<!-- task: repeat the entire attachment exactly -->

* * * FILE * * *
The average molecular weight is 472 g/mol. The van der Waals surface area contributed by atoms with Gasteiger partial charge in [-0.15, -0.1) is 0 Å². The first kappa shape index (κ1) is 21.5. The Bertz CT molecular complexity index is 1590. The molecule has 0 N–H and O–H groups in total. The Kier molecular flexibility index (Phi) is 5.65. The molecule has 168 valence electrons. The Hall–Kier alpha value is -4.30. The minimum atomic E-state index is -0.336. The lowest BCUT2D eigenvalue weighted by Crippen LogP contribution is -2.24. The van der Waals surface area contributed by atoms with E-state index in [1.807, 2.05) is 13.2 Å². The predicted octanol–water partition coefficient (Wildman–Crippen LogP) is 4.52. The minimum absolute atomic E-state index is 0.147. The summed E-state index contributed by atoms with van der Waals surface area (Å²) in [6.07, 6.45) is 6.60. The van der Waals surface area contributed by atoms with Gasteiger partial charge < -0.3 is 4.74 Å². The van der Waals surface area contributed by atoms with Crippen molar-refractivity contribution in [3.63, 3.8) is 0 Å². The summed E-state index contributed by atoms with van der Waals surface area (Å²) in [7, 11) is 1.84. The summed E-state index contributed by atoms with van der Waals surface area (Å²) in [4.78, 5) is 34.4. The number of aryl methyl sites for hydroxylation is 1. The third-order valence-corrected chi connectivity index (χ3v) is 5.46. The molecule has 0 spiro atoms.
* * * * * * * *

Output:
The average molecular weight is 472 g/mol. The van der Waals surface area contributed by atoms with Gasteiger partial charge in [-0.15, -0.1) is 0 Å². The first kappa shape index (κ1) is 21.5. The Bertz CT molecular complexity index is 1590. The molecule has 0 N–H and O–H groups in total. The Kier molecular flexibility index (Phi) is 5.65. The molecule has 168 valence electrons. The Hall–Kier alpha value is -4.30. The minimum atomic E-state index is -0.336. The lowest BCUT2D eigenvalue weighted by Crippen LogP contribution is -2.24. The van der Waals surface area contributed by atoms with E-state index in [1.807, 2.05) is 13.2 Å². The predicted octanol–water partition coefficient (Wildman–Crippen LogP) is 4.52. The minimum absolute atomic E-state index is 0.147. The summed E-state index contributed by atoms with van der Waals surface area (Å²) in [6.07, 6.45) is 6.60. The van der Waals surface area contributed by atoms with Gasteiger partial charge < -0.3 is 4.74 Å². The van der Waals surface area contributed by atoms with Crippen molar-refractivity contribution in [3.63, 3.8) is 0 Å². The summed E-state index contributed by atoms with van der Waals surface area (Å²) in [7, 11) is 1.84. The summed E-state index contributed by atoms with van der Waals surface area (Å²) in [4.78, 5) is 34.4. The number of aryl methyl sites for hydroxylation is 1. The third-order valence-corrected chi connectivity index (χ3v) is 5.46. The molecule has 0 spiro atoms.